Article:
The Words of the Milingo Family
The Roman Catholic Church has defrocked former archbishop Emmanuel Milingo, pictured in 2002, of Zambia, already excommunicated in 2006 for consecrating married men as bishops, the Vatican said Thursday.
VATICAN CITY, DEC. 17, 2009 -- Retired Archbishop Emmanuel Milingo of Lusaka, Zambia, who attracted the world's attention in 2001 when he attempted to marry a Korean acupuncturist during a ceremony of Sun Myung Moon's Unificationist Church, has been dismissed from the clerical state.
A communiqué published today by the Vatican press office notes that the "dismissal of a bishop from the clerical state is most extraordinary," and adds that the Church "hopes that Archbishop Milingo will see the error of his way."
Although the scandal of Milingo's attempted marriage -- so noted because the Church doesn't recognize its validity -- garnered much more media attention, the Church didn't take the extreme measure to dismiss him from the clerical state until after he began in September 2006 to ordain bishops without permission from the Vatican. The ordinations are part of an effort to abolish celibacy in the priesthood.
"By so doing," the Vatican statement affirms, "he incurred the penalty of excommunication latae sententiae (Canon 1382) which was declared by the Holy See on 26 September 2006 and is still in force today."
"Sadly, Archbishop Milingo has shown no sign of the desired repentance with a view to returning to full communion with the Supreme Pontiff and the other members of the College of Bishops," the note continues. "Rather, he has persisted in the unlawful exercise of acts belonging to the episcopal office, committing new crimes against the unity of Holy Church.
"Specifically, in recent months Archbishop Milingo has proceeded to several other episcopal ordinations. The commission of these grave crimes, which has recently been established, is to be considered as proof of the persistent contumacy of Archbishop Emmanuel Milingo.
"The Holy See has therefore been obliged to impose upon him the further penalty of dismissal from the clerical state."
"While expressing hope for their conversion, the Church reaffirms what was declared on 26 September 2006, namely that she does not recognize these ordinations, nor does she intend to recognize them, or any subsequent ordinations based on them, in the future," the Vatican affirms. "Hence the canonical status of the supposed bishops remains as it was prior to the ordination conferred by Archbishop Milingo."
Citing Canon 292, the communiqué explains that dismissal from the clerical state implies the "loss of the rights and duties attached to the clerical state, except for the obligation of celibacy; prohibition of the exercise of any ministry, except as provided for by Canon 976 of the Code of Canon Law in those cases involving danger of death; loss of all offices and functions and of all delegated power, as well as prohibition of the use of clerical attire."
"Consequently, the participation of the faithful in any future celebrations organized by Archbishop Emmanuel Milingo is to be considered unlawful," the note says, adding that the Church "entrusts to the power of prayer the repentance of the guilty party and of all those who -- be they priests or lay faithful -- have in any way cooperated with him by acting against the unity of Christ’s Church."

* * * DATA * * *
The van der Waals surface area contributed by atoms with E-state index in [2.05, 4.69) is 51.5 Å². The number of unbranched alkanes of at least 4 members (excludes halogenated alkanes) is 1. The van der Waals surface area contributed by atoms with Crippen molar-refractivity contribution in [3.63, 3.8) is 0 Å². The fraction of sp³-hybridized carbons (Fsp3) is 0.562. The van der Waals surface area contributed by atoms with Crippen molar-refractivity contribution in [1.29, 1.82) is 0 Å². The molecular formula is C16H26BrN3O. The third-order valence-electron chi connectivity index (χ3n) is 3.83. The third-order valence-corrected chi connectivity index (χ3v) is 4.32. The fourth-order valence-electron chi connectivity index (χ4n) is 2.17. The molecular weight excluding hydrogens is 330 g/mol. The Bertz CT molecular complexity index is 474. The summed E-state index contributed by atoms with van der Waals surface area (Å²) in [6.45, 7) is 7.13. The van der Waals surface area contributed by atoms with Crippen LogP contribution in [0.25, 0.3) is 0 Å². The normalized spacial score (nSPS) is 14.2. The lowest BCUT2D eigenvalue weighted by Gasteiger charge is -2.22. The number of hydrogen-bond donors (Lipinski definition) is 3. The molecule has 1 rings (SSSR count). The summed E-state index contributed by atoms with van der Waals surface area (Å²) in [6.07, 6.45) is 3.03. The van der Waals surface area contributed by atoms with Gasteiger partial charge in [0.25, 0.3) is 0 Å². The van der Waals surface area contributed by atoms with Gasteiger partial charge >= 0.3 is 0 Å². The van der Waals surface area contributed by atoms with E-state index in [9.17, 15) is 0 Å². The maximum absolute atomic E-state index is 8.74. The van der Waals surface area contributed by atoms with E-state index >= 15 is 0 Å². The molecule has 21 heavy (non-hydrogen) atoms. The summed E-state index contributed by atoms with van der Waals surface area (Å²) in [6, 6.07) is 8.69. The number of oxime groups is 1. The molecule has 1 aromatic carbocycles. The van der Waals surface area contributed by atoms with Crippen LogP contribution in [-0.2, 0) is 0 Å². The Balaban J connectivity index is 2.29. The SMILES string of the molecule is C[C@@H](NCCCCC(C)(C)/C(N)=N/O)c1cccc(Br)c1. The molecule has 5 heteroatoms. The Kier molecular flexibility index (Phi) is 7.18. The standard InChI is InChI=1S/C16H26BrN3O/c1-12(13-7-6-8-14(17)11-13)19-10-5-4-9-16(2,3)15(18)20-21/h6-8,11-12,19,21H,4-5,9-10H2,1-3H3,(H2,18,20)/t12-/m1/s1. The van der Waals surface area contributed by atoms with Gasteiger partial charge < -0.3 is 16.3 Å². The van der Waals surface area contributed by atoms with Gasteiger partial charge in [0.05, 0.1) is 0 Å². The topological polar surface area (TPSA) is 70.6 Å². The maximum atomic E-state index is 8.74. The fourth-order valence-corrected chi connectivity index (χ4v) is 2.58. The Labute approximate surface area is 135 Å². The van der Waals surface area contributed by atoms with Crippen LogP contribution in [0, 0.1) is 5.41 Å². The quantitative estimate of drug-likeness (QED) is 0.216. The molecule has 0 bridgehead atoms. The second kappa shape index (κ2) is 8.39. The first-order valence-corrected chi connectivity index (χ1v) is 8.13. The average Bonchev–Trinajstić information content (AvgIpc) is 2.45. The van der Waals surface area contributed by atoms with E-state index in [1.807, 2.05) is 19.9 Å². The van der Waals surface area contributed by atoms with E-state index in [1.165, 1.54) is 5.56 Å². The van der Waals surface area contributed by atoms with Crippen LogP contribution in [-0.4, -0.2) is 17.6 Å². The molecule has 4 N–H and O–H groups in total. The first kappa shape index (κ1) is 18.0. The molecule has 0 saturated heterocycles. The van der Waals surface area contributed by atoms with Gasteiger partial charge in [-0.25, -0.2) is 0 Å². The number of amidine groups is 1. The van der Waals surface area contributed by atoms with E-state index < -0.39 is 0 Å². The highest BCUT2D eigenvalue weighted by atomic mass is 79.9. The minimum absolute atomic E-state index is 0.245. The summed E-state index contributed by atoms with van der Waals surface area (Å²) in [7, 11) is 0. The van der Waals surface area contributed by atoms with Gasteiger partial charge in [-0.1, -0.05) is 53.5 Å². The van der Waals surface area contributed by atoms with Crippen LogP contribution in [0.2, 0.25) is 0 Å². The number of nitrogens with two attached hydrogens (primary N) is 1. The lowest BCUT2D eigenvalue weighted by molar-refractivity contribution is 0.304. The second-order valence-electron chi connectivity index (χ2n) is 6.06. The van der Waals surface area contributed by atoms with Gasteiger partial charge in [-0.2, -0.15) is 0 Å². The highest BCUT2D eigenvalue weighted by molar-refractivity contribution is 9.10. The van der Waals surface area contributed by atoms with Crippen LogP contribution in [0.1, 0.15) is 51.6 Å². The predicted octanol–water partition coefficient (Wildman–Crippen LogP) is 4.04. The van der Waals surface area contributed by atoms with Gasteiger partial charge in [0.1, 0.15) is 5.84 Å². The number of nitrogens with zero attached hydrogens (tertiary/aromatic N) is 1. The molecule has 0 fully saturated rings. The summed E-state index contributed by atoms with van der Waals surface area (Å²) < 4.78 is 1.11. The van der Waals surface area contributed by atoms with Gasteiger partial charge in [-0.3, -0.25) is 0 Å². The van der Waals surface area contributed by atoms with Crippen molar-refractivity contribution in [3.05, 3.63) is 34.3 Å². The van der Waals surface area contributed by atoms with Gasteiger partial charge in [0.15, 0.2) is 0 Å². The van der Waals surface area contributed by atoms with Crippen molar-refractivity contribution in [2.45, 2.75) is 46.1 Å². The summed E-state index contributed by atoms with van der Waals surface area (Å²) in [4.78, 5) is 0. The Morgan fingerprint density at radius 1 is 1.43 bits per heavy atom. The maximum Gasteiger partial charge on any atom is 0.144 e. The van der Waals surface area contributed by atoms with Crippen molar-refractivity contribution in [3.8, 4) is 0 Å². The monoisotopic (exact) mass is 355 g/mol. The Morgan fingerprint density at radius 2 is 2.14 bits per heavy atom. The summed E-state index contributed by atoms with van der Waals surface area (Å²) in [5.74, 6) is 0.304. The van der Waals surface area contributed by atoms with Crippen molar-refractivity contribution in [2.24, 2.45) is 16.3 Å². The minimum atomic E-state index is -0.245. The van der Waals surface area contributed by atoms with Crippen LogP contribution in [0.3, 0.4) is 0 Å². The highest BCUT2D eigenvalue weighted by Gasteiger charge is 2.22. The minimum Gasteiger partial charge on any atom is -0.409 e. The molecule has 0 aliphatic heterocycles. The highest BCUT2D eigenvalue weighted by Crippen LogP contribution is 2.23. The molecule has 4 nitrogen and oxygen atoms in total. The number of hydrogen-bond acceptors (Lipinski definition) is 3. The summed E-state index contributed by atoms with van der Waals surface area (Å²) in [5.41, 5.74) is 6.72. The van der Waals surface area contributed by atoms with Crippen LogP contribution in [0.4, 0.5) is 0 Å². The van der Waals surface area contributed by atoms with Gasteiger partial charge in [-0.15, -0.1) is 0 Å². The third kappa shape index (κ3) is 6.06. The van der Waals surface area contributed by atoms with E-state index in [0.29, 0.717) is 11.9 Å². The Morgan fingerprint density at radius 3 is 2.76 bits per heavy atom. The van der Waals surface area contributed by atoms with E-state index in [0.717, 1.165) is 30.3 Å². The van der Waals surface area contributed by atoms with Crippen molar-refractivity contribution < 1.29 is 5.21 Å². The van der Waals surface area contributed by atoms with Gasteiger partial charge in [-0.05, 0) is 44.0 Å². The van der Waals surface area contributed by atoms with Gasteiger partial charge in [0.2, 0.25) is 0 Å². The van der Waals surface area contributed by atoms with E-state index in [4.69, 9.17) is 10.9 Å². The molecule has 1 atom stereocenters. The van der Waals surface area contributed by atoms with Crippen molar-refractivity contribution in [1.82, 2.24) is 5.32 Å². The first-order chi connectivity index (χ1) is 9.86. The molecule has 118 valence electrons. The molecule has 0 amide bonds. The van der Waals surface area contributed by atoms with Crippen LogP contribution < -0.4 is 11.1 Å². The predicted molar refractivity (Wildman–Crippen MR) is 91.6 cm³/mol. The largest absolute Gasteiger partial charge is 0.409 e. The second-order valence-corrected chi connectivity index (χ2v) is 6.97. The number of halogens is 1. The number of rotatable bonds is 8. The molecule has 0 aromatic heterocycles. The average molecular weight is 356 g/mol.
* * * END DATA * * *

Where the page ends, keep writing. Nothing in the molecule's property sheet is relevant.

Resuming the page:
Emmanuel Milingo, 79, was born in Mnukwa, Zambia. He was ordained a priest in 1958 and was named archbishop of Lusaka in 1969. He was 39.
Before being named archbishop, he had founded the Daughters of Zambia Helpers' Society and the Daughters of the Redeemer.
In 1983, he was called to Rome to answer accusations of improper use of the powers of exorcism. The Pope accepted his resignation as archbishop and was transferred to the Vatican as a functionary in the Pontifical Council for the Pastoral Care of Migrants and Itinerant People.
Archbishop Milingo spent his time, however, organizing exorcisms and healing services, attended by thousands of faithful. Since these ceremonies were often emotional, with "reinterpretations" of the exorcism ritual, the Italian bishops prohibited Archbishop Milingo from holding them in their dioceses
As a result, the Zambian started holding the services in hotel reception rooms. It also led him to seek recognition of his work from the Unification Church.
In 1999, the archbishop was removed from his post in the Pontifical Council for the Pastoral Care of Migrants and Itinerant People.
In May 2001 -- at the age of 71 -- Milingo attended a group marriage ceremony with Maria Sung celebrated within Sun Myung Moon's Family Federation for World Peace and Unification.
Milingo met his future wife -- a 43-year-old Korean acupuncturist -- two days before the wedding. Although she was chosen by Unification Church founder Moon himself, Milingo said he regarded her as "a twin soul." He said he had no idea where they would live. Shortly after the ceremony Milingo visited Pope John Paul II in Rome and expressed his desire to return to the Catholic Church and leave Maria. The reconciliation was mediated by Cardinal Tarcisio Bertone, the Pope's secretary of state, who at the time was an archbishop and the secretary of the Congregation for the Doctrine of the Faith.
After a long period of spiritual retreat in Argentina, the archbishop returned to his ministry in the town of Zagarolo near Rome.
In 2006, the situation changed. After weeks of keeping out of the public eye, he appeared on July 12 in Washington, D.C., to announce that he would again be living with Maria Sung and would publicly contest priestly celibacy.